Since broadcaster John Chapman’s arrival in Seaside in 1989, he has established himself as the voice of the community.
Raised in England, he came to the U.S. to be near his mother’s family in Sacramento, where he met his wife-to-be, Karen.
Chapman arrived in Seaside in 1989 as the Shilo Inn’s entertainment director and entered local broadcasting soon after. After years as an employee and co-owner of KSWB with Cal Brady (“We were peas and carrots,” Chapman said in a 2013 interview), he purchased the station in 2011.
Chapman now operates from offices on the corner of Broadway and Columbia.
Q: You’re the voice of Seaside. At what point did you get accepted as a true Seasider?
Chapman: I hope by now, after broadcasting Seaside sports for 24 years! I wouldn’t say I was “the voice,” I would like to say a “good continuity of voice.” I think I’ve been stable for quite a while now. I haven’t come and gone.
Q: That’s important.
Chapman: It actually surprised me when I sat back a couple of years ago and thought, “I’ve been doing this 20 years.” (Former Seaside basketball star) Byron Thompson graduated the year before I started broadcasting Seaside sports. Last year, his son Hunter was on my soccer team. So now I am starting to see the second generation of some of those families.
Q: KSWB is celebrating its 50th anniversary. Tell me about the station.
Chapman: When KSWB started it was 980 on the AM frequency. It was only a daytime station then. On its 13th birthday, they moved it to 840-AM and that became a 24-hour station. It was 1,000 watts during the day, 500 watts at night. KSWB has primarily been a pop-classic-hits station. FM came two years ago. Jerry Dennon, who was a record producer, was the original co-owner of the station with the Brothers Four, from Seaside.
Q: The Brothers Four?
Chapman: Listen back to the ’50s. They had one big hit, “Greenfields.”
Q: How did you get involved?
Chapman: I had been working in radio and wanted to stay working in radio. There were only five stations at the time: KVAS, KKEE, KAST-AM and -FM, and KSWB. I popped into KSWB one day and said, “I’ve been working in radio, I’m interested in doing that.” I met Ken Karge, who was the main part of KSWB at the time. His programming director Nancy Black was the one who pulled the trigger.
Q: How did you get involved in sports broadcasting?
Chapman: Because I had been in sports as a referee and player. It just seemed liked fun, though with an English accent, people asked, “What do you know about covering football?” It was that fall we started covering Seaside sports again. Which happened to be the year that Seaside football went to the state championship and won.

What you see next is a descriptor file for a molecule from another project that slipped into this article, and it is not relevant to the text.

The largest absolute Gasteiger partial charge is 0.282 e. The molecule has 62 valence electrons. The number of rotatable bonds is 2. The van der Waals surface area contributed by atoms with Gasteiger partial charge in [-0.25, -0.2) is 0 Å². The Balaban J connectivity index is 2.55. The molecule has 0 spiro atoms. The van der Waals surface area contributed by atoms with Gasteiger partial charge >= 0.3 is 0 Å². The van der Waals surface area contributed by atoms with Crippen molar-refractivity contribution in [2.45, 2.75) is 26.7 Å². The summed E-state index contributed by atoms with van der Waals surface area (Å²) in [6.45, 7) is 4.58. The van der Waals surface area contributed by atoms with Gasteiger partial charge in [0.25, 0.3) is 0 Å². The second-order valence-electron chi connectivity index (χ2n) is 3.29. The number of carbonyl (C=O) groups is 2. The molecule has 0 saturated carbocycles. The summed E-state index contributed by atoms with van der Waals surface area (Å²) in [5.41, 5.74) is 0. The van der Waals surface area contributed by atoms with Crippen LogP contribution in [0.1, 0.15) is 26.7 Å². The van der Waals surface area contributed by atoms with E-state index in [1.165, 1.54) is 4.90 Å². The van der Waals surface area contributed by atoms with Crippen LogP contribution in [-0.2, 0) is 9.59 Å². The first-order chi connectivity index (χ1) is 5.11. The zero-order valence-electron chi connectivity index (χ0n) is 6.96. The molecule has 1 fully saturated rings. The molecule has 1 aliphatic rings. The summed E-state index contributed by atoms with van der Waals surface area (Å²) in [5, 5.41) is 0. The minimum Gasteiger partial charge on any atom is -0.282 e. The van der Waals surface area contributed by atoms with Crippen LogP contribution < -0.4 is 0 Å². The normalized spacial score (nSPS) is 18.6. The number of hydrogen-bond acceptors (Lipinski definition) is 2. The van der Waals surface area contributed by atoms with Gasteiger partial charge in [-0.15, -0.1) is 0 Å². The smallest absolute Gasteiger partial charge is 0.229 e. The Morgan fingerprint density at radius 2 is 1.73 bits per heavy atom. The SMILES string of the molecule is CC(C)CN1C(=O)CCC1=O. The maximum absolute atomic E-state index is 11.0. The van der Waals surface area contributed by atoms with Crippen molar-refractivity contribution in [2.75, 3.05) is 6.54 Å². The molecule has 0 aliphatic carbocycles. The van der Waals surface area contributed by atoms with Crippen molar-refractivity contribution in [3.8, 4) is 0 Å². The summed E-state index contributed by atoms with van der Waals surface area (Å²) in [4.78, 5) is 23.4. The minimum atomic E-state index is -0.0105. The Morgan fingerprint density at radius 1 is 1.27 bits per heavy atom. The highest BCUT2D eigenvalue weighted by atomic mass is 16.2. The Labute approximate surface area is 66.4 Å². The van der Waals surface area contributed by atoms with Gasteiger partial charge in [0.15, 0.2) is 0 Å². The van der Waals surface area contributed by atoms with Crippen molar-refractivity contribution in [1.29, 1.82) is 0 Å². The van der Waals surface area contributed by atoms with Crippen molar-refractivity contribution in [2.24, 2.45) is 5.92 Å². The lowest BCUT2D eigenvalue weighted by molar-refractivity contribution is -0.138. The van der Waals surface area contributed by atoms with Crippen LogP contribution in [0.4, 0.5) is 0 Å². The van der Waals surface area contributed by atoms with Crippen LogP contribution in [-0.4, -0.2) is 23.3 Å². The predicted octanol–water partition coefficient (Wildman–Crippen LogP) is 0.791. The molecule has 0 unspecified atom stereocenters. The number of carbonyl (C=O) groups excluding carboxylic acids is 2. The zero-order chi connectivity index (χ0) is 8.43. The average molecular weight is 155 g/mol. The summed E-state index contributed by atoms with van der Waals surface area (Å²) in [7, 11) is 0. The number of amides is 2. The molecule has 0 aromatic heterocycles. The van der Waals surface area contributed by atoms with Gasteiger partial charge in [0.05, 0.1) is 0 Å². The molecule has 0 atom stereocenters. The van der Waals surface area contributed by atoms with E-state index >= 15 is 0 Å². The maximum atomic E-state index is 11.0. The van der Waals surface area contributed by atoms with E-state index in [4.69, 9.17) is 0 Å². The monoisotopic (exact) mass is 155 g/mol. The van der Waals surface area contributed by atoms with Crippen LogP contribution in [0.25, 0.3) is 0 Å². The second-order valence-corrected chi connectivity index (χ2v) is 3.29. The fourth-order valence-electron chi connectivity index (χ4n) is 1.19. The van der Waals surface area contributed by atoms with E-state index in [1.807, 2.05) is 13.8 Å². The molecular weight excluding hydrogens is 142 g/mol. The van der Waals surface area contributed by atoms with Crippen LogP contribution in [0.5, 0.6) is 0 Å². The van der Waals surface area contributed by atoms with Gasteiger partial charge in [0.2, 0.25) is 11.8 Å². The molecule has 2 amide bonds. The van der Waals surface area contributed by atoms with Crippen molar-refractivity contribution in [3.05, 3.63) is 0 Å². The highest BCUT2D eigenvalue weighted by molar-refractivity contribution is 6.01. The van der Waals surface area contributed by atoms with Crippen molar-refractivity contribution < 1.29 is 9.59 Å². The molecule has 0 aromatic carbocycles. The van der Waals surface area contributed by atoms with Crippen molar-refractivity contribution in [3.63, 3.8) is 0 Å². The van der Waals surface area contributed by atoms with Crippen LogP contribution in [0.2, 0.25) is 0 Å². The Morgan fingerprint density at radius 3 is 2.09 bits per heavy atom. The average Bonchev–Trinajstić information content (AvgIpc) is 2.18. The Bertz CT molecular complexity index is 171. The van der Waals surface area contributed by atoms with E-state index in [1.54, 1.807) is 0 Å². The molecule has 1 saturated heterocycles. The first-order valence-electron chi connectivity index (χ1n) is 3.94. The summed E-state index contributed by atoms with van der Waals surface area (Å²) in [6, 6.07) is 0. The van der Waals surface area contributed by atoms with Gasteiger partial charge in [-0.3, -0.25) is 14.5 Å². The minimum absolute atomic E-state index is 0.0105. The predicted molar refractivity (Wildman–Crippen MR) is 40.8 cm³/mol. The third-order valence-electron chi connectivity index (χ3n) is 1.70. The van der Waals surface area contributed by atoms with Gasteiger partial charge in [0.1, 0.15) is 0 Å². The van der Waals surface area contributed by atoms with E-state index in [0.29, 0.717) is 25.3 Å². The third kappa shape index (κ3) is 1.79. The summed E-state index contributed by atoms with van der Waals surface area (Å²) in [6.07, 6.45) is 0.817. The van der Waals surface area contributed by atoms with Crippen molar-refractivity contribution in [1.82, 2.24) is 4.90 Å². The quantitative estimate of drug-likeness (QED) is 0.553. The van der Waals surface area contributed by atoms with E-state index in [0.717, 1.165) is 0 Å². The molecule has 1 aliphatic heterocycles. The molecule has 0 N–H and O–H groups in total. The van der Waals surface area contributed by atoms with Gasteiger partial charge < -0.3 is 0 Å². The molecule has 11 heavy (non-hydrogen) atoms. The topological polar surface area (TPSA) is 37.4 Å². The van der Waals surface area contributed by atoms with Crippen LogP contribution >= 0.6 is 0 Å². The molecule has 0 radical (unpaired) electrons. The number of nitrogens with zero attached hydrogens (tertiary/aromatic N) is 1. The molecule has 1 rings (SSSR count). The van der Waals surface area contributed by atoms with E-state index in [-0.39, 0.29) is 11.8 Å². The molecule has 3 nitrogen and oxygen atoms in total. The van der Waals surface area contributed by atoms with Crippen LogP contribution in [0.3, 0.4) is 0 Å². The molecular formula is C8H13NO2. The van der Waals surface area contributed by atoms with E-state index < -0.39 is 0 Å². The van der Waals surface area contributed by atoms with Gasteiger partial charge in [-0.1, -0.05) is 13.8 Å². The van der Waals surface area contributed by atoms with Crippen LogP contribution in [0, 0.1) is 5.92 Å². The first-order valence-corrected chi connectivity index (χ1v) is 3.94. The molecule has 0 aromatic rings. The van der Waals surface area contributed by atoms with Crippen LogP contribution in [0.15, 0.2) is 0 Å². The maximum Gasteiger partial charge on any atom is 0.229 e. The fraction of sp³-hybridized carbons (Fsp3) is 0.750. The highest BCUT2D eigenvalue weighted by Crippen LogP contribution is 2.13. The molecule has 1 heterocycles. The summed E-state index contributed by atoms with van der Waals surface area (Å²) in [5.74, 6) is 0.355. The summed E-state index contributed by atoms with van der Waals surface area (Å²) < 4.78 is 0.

Q: Any secrets to share?
Chapman: One of the things I learned going through broadcasting school is that people want theater of mind. Most people don’t understand a game in its complexity. But they understand enough, especially when you’re talking about their kids. They want to hear their name. They want to hear what’s going on. Even today, that’s still my way. Simple, very clear. It’s about the kids, about recognizing what they’re doing. Win or lose, you have to try and keep that as positive as possible.
Q: We’ve had some great years with the Gulls lately.
Chapman: Yes, but we’ve had some bad moments, too. We had a spell of about five years when we only won three football games. That was hard broadcasting. Winning broadcasting is easy. It’s not always good for the blood pressure, but yes, we’ve had some great success. We’ve gone to the state tournament with either the boys’ or the girls’ basketball team every year for the last six years.
Q: Do you stream KSWB programming on the internet?
Chapman: We got streaming going this year. This year was the first season we had basketball online. We finally got into the 21st century, I guess, 18 years later.
Q: How do you see the future of small radio stations?
Chapman: I’m not ever going to get rich. When there is an emergency, if the tsunami warning comes, the newspaper can’t tell you that. But a radio station can. As long as you can stay on the air, people will look for you for continuity.
Q: Have you thought about your role in the tsunami?
Chapman: Last time we had a warning, I called my wife and said, “I’ve got to stay right here.” That’s my job. As long as I am on the air I am going to stay right here so people know what’s going on. In a radio situation it’s not just about the entertainment side. You are there for a community benefit. You’ve got to be one of those last people on the line that says, “Before we go off the air, this is what is happening.” And I believe that. That’s what you take home when you have a station, just like you would as an editor when you have a story.
Q: How has Seaside impacted you over the years?
Chapman: When I got the opportunity to buy into the ownership of the license in 2005, I knew I had bought something valuable within the community. No longer was I just a broadcaster. I was committing to the community for what goes across the airwaves. And hopefully it’s true, it’s real and people believe in that. I’d like to think that’s why I’m still around doing what I’m doing. In 2011, when I made the move and purchased KSWB outright, it became, “We’re here to stay.”
In 2009 when I got sick with the swine flu, this community gathered around me. I’m not going to leave this community. They were there for me when I was nearly dead. I’ve got to be there for them when they need me.
Hopefully we don’t have to go to that extreme, but when they need something, I’m hoping they can go, “What does Chappy got to say?” “Where is he at?” People think it’s a lucrative business, but it is a labor of love.
R.J. Marx is The Daily Astorian’s South County reporter and editor of the Seaside Signal and Cannon Beach Gazette.